Predictors of Preconception Care and Birth Defects Prevention - PowerPoint PPT Presentation

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Predictors of Preconception Care and Birth Defects Prevention

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  1. Predictors of Preconception Care and Birth Defects Prevention Amy Case, MAHS Tunu Ramadhani, Ph.D. Mark Canfield, Ph.D. Texas Department of State Health Services

  2. Background • Birth defects: structural or chromosomal abnormalities diagnosed prenatally or within one year of delivery. • Most birth defects arise before woman knows she is pregnant. • Example: the neural tube must close by about 4 weeks post-conception. Therefore, efforts aimed at folic-acid preventable NTDs must be aimed at non-pregnant women.

  3. Background • Other examples of preventing birth defects though preconception care: • Rubella Immunization • Toxoplasmosis Screening • Diabetes, Epilepsy Control • Medication Management • Occupational Risk Assessment • Substance Abuse Assessment

  4. Texas Women’s Health Survey • Funded through a CDC Cooperative Agreement • Modeled on March of Dimes National Gallup Poll • 15-minute Computer-Assisted Telephone Interview (CATI) focusing on folic acid knowledge, supplement use, and birth defects prevention

  5. Texas Women’s Health Survey • Sample size: about 1200 Texas women ages 18-44 • Oversampling of Hispanics, African-Americans and less populated regions • Response Rate: More than 80% of eligible women completed the interview • Survey questions in either Spanish or English

  6. Respondents who were pregnant at the time of the interview or had been pregnant at least once in the previous 8 years were asked: “… thinking of your (current pregnancy) (last pregnancy since Jan. 1993), did you see a health care provider to discuss pregnancy BEFORE you conceived, or did you wait to see a health care provider when you thought you were pregnant?” Answers: Before Waited Don’t know/Not sure/Refused Methods: Survey Questions

  7. Methods: Survey Questions • Hispanic origin and acculturation: • Answered “Hispanic” to “What is your ethnicity?”. “In terms of your daily habits and how you identify yourself, would you say that you are: • Mexican • Chicano • Mexican American • Central American • South American • Spanish American, Latin American, Hispanic American • Anglo American

  8. Methods: Survey Questions • Experience with children affected by birth defects or prematurity • Do you know anyone who has given birth to a child -with a birth defect? -who was born premature or with low birth weight? • Have you ever given birth to a child -with a birth defect? -who was born premature or with low birth weight?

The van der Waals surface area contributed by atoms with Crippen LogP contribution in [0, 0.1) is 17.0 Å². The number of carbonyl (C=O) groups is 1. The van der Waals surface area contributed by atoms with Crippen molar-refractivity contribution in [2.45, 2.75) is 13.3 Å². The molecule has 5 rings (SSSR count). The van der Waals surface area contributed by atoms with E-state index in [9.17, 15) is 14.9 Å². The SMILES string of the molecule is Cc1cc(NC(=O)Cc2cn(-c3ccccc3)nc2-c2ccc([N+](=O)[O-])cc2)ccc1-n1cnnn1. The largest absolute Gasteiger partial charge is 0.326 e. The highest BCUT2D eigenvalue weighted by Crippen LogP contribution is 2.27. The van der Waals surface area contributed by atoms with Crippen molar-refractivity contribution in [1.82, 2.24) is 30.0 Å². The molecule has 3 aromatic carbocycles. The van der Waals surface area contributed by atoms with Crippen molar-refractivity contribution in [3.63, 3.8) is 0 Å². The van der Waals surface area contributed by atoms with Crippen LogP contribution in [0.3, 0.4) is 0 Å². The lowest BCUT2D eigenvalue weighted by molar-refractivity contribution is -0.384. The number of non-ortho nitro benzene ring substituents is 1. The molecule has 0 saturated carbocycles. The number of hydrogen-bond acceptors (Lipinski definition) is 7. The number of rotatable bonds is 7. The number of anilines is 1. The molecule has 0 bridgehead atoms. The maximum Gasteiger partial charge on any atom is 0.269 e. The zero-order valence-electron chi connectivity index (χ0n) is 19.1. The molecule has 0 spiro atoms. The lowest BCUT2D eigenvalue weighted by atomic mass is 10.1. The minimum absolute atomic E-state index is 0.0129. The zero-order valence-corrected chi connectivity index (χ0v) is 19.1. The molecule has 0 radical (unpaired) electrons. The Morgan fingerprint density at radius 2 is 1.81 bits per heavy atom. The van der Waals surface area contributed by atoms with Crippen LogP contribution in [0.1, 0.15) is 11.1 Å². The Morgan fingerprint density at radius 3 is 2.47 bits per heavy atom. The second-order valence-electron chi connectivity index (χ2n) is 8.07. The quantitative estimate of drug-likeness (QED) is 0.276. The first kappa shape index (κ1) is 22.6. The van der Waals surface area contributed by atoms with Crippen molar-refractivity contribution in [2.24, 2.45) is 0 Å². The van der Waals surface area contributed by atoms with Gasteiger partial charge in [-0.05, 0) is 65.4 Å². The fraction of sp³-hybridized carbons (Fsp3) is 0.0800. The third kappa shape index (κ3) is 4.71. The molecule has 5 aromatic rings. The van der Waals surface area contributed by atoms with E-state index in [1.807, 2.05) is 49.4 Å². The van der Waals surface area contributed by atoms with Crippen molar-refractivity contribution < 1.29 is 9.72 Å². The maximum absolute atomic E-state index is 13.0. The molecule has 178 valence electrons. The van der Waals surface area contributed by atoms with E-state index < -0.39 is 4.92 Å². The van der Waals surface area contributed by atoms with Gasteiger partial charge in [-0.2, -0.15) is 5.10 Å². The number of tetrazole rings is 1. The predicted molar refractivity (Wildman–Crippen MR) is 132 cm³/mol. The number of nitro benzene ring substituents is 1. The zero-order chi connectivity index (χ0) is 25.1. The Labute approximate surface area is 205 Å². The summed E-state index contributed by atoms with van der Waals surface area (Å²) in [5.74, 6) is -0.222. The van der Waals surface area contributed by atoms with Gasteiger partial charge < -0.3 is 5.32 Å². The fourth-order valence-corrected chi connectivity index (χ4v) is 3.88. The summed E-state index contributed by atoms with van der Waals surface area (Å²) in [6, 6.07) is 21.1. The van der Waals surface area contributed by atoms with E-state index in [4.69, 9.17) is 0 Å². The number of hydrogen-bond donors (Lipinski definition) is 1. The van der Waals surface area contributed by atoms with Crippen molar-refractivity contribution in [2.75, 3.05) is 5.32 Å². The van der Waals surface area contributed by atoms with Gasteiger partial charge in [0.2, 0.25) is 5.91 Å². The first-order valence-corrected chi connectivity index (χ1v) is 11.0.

9. Responses stratified by: Age at time of interview Race ethnicity Socioeconomic characteristics Education at time of interview Income at time of interview Acculturation Parity Experience with children affected by birth defects or prematurity Statistical methods Data were analyzed using SUDAAN statistical program Logistic regression models fitted to examine crude association between socio-demographic characteristics and whether women reported preconception care Methods: Analysis

  10. Results: • Overall, one-third of women reported having preconception care with their current or most recent pregnancy. • Women were more likely to report preconception care if they were: • Older • White • Household income of $50,000+ • Among Hispanic women, Mexican-American identity (compared to Mexican)

  11. Prevalence of Preconception Care: Ethnicity 34.8-54.8 15.4-28.8 12.7-31.7 *Statistically significant at 95% CI compared to both other groups.

  12. Prevalence of Preconception Care: Hispanic Acculturation 18.8-46.1 9.17-29.9 Not statistically significant at 95% CI.

  13. Prevalence of Preconception Care: Age at Time of Interview 31.0-61.4 27.7-45.0 12.6-28.3 *Statistically significant at 95% CI compared to 18-24 age group.

  14. Prevalence of Preconception Care: Household Income at Time of Interview 46.2-71.1 20.6-39.2 6.7-21.7 *Statistically significant at 95% CI compared to both other groups.

  15. Prevalence of Preconception Care: Education at Time of Interview 38.8-61.2 20.7-36.2 8.2-27.5 *Statistically significant at 95% CI compared to both other groups.

  16. Prevalence of Preconception Care: Parity 29.1-55.5 16.0-66.5 22.8-42.7 13.2-40.6 Differences not statistically significant at 95% CI.

  17. Predictors of Preconception Care: Age at Time of Interview

  18. Predictors of Preconception Care: Ethnicity

  19. Predictors of Preconception Care: Education at Time of Interview

  20. Predictors of Preconception Care: Household Income at Time of Interview

  21. Conclusions • About 1/3 of all respondents indicated that they had received preconception care. • Predictive of preconception care: • Greater maternal age (age at time of survey) • Greater educational attainment • White ethnicity • Household income of $50,000+ • Among Hispanic women, Mexican-American identity (compared to Mexican)

  22. Conclusions • Not predictive of preconception care: • Personal experience with a premature baby or baby with birth defects • Parity

  23. Strengths Large sample size Response rate of 80% Diverse population Information on multiple socio-demographics characteristics Limitations Telephone survey Questions not field tested or validated Small numbers in some of the multivariate analyses Do not know age, education, or income at time of pregnancy Strengths/Limitations

  24. Discussion • Understanding socioeconomic, age and cultural differences can help improve the design, delivery and promotion of preconception care services. • Why are these factors associated with preconception care? • Are there differences between these patterns and those of other healthy behaviors?